This piece was originally written for the Intranet Blog at Fairview Health Services, but I thought it might serve as a reminder to those who are carrying grief as caregivers or loved ones that you are not alone. We honor your pain.
"Blessed are those who mourn, for they will be comfored." -Matthew 5:4
When I was a girl I had a doll. My parents told me that on Christmas morning my little feet scampered into the living room where she sat under the tree, and I shyly asked my mom, “Mama, who is that dolly for?” I very creatively named her Gwendolly, and she got appropriately beaten as I dragged her everywhere with me from the age of three until her untimely demise. When I was seven, my parents took in two abused dogs, one whose horrible abuse left her blind in one eye, with an at-home docked tail. The other had not been as physically tormented, but was behaviorally just as bad. A friend of my mom's had seen them tied outside in the hot Kansas summer one too many days before finally spiriting them away in the night and begging my parents to take them in (as we lived far enough away for the owners to not come looking). They were awful. They destroyed everything, and had to be confined when we were away because they peed and pooped on everything. One Sunday morning, we left them enclosed in a room to go to church, and when we returned we found that they had tunneled through a wall out a closet and right into my bedroom, where they destroyed most of my favorite toys. Among the casualties was Gwendolly. I was crushed. My mom promised she could fix Gwendolly, and packed her away in a Price Chopper grocery bag with words of assurance that someday Gwendolly would be okay again.
Although this is perhaps a silly example, this story has come to my mind as I have found myself in the middle of several weeks of irreparable tragedy. The week began with a difficult on-call visit, where I ministered to family of a dying child, and the staff who were trying desperately to make it better for them. I then received a slew of bad news from friends and family members that left me reeling and struggling with how to care for those directly affected, and for my own feelings as well. I have spent some time attempting to wrap words around the depth of grief and pain that these experiences have awakened in me, not because these losses are my losses, but because private and communal tragedy raise such complex questions and emotions and I am left feeling like a child trying to understand senselessness and compassion and hope with a mind too frail to grasp it all. Being a caregiver is very much akin to this at times. Walking with patients and families through illness and death, though a gift, has unique challenges. It raises questions of cosmic justice and purpose, it can incite anger and remind us of our own trauma, and it raises our own fears in the midst of our pain for another. We not only hold our friends and patients when they grieve, but we wonder if we could be next; if their pain could be our pain, or when it will be.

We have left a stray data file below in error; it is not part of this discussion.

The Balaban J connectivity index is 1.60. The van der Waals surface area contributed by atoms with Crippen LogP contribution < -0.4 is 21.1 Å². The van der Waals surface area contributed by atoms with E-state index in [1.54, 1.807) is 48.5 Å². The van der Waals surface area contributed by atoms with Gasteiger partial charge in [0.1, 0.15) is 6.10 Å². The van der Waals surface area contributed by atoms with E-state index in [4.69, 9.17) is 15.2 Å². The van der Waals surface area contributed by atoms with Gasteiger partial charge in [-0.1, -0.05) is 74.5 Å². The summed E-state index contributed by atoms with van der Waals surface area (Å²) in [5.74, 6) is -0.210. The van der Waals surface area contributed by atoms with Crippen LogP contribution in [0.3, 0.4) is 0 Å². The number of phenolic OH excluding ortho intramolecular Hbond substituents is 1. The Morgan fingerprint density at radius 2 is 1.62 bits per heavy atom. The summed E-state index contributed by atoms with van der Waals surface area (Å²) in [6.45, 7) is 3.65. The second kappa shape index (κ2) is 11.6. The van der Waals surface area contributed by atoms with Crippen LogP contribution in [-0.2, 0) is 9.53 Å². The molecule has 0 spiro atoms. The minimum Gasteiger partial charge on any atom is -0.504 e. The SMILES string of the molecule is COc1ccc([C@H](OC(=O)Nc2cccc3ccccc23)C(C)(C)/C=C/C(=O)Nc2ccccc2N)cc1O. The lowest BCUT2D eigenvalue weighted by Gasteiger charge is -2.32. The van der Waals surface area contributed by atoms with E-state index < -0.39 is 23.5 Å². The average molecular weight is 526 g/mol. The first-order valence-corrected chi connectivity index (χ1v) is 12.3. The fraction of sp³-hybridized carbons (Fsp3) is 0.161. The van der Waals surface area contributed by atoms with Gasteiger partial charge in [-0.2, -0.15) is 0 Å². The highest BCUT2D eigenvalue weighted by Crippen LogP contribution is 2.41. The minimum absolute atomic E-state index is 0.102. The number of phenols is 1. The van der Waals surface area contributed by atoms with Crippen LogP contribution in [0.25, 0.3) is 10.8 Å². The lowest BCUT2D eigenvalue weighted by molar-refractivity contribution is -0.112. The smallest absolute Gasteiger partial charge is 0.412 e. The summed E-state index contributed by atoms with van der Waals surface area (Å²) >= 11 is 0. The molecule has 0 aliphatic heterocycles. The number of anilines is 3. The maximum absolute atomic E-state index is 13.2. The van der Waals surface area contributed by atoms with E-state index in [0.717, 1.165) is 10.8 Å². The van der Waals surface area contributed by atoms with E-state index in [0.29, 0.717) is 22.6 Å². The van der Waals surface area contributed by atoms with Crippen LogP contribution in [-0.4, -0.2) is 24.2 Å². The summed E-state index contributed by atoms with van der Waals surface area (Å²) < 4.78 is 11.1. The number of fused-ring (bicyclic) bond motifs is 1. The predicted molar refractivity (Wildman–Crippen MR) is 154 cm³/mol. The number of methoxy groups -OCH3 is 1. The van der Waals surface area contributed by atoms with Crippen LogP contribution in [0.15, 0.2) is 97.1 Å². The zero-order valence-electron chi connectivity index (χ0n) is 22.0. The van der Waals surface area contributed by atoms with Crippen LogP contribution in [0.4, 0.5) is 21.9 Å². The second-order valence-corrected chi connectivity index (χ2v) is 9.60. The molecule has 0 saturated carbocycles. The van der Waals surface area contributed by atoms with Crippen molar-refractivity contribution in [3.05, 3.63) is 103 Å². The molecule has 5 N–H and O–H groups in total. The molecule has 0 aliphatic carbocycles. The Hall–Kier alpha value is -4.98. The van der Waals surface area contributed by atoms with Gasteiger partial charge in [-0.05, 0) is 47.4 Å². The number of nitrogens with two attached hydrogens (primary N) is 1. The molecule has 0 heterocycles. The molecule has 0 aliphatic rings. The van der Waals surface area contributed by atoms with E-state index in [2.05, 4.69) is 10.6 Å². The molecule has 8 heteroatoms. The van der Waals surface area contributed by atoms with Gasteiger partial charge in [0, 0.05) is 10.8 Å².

And I think of my tattered and destroyed doll, and I think that even then I knew she couldn't be repaired. There is no healing from the digested destruction of canine teeth. Maybe she could have been some kind of Frankenstein's monster doll, but she wouldn't have been mine. And nothing can replace the children who are lost, and nothing can fill the holes which are left when the families of our patients leave the hospital with a teddy bear, or an old coat, or a wedding ring. And what of our hearts as we watch the tattered remains of lives moving in and out of our walls day after day? My heart was tired this week, and I suspect your heart has been tired at times. I have seen the weary faces of doctors, nurses, therapists, radiology technicians, psych associates, and more. We gather up remains of lives in our hearts, like my mom's grocery bag. And what to do with these things?
I like the biblical image of humans as “clay jars” because it adequately communicates our frailty, and something about how serendipitous our lives can be. My purpose in writing this is not to offer a nugget of wisdom for how to move beyond grief and let go of those stories which touch us, but instead to honor the broken pieces which we have lovingly gathered up into our arms and hearts. I don't think this is quite about hope, because I always have hope, and I grip it with fingers that are sometimes raw and bleeding from sheer determination as life and death pull me further from it. But even with hope in the palms of our hands, we are still carrying the heavy things.
Right now, as I grieve with my friends and co-workers, I am trying to put these things in a safe place. Not to abandon them, or forget them, but to entrust them to something bigger than me, whether that be God, the universe, the community, or something else entirely, because not one of us can bear such heartbreak alone. Like a seven year old nodding while her mom carefully places the bag on the upper shelf of her bedroom closet and gently reassures her that things will be okay, we must in time learn to lay these pieces to rest, trusting that somehow, someday, we, and the lost, and the ones who grieve will be whole again. But in the meantime, we honor the shards, and we weep over them, and we let our hearts be broken for a while.